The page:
Let’s create a Jenkinsfile in the root directory, and for now let’s keep it simple, like this:

pipeline {

  agent any

  options {

    buildDiscarder logRotator(artifactDaysToKeepStr: '', artifactNumToKeepStr: '5', daysToKeepStr: '', numToKeepStr: '5')

  }

  stages {

    stage('Hello') {

      steps {

        sh '''

          java -version

        '''

      }

    }

  }

}

After you commit and push the Jenkinsfile to the remote repository, you should be able to see the file created in the main branch.

Now, we need to ask Jenkins to scan the repository to find the new branch we just created. Head over to your Jenkins job, and click on “Scan Multiple Pipeline Now” on the left side of the screen. Wait for a minute and refresh the screen. Now you should see that a new branch appears and a Jenkins job has been created automatically.

You can inspect the job and see the logs to confirm that it worked.

Adding More Branches to the Repository

At this point, you haven’t seen the benefit of creating a multibranch pipeline job. So, let’s create two more branches in git to see what happens in Jenkins. Open a terminal in your computer and clone the git repository you created before (in case you haven’t done so). Then, run the following commands to create two branches from the main branch:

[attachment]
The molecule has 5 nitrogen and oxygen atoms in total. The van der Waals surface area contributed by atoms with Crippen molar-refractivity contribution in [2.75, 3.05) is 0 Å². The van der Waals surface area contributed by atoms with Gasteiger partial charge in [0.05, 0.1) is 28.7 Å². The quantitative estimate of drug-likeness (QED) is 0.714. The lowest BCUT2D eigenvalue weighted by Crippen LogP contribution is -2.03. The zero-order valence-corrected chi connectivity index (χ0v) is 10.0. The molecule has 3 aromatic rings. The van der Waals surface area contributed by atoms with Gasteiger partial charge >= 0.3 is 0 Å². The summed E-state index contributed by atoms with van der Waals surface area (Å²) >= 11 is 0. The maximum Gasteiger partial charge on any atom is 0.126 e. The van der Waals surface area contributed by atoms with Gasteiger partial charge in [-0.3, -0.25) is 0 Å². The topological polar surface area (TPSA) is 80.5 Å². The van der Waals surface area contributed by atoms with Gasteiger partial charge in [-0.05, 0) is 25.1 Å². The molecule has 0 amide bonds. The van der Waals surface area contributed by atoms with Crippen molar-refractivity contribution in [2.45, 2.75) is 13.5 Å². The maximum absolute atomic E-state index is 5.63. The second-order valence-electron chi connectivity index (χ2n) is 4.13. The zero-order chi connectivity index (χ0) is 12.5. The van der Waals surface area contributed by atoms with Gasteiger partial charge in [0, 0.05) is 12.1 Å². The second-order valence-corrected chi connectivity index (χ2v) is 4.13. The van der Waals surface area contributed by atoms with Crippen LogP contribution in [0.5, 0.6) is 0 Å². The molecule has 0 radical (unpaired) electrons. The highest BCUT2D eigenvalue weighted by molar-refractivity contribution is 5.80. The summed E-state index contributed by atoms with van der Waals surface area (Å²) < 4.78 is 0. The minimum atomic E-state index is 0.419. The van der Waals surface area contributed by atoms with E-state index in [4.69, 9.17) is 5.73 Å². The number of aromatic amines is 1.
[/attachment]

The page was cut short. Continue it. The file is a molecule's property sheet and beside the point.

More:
git checkout -b fix-123

git checkout main

git checkout -b dev-456

Now you need to push these branches to the remote repository so that the Jenkins job is able to see them and create the jobs automatically. To do so, run these commands:

git push --set-upstream origin dev-456

git push --set-upstream origin fix-123

If you go to GitHub, you should see that the two new branches were pushed successfully.

Let’s go back to your multibranch job in Jenkins. Click again on the “Scan Multibranch Pipeline Now” to discover the new branches and create the new jobs. Wait for a minute and refresh the page. You should see that two new jobs were created because of the new branches you just pushed.

Those two new jobs have the same configuration as the one you created initially (the multibranch pipeline). Therefore, you can’t edit those jobs, at least not from the UI, but you can run them and view its logs and change the pipeline through the Jenkinsfile. This way, you can promote changes to other branches and test the pipeline several times before you push it to the main branch. Let’s see how this would work by making a change in the job through git branches.

Making Changes Through Git